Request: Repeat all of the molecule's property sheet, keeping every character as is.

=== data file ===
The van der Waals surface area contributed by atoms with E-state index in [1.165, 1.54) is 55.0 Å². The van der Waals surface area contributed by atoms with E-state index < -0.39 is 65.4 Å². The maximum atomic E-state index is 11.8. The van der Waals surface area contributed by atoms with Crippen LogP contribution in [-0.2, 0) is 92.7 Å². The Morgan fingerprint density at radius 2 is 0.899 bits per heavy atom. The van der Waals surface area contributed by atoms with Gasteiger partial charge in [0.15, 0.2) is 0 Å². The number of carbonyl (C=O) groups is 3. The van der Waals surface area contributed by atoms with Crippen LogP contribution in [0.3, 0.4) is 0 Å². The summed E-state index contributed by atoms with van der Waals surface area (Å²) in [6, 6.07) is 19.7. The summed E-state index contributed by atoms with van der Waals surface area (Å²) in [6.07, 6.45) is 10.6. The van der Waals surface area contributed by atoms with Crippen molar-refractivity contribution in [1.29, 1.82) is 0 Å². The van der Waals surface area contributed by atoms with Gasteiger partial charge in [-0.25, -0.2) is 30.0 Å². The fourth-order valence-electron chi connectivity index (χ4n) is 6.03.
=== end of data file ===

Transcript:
The van der Waals surface area contributed by atoms with E-state index in [1.165, 1.54) is 55.0 Å². The van der Waals surface area contributed by atoms with E-state index < -0.39 is 65.4 Å². The maximum atomic E-state index is 11.8. The van der Waals surface area contributed by atoms with Crippen LogP contribution in [-0.2, 0) is 92.7 Å². The Morgan fingerprint density at radius 2 is 0.899 bits per heavy atom. The van der Waals surface area contributed by atoms with Gasteiger partial charge in [0.15, 0.2) is 0 Å². The number of carbonyl (C=O) groups is 3. The van der Waals surface area contributed by atoms with Crippen LogP contribution in [0.3, 0.4) is 0 Å². The summed E-state index contributed by atoms with van der Waals surface area (Å²) in [6, 6.07) is 19.7. The summed E-state index contributed by atoms with van der Waals surface area (Å²) in [6.07, 6.45) is 10.6. The van der Waals surface area contributed by atoms with Crippen molar-refractivity contribution in [1.29, 1.82) is 0 Å². The van der Waals surface area contributed by atoms with Gasteiger partial charge in [-0.25, -0.2) is 30.0 Å². The fourth-order valence-electron chi connectivity index (χ4n) is 6.03.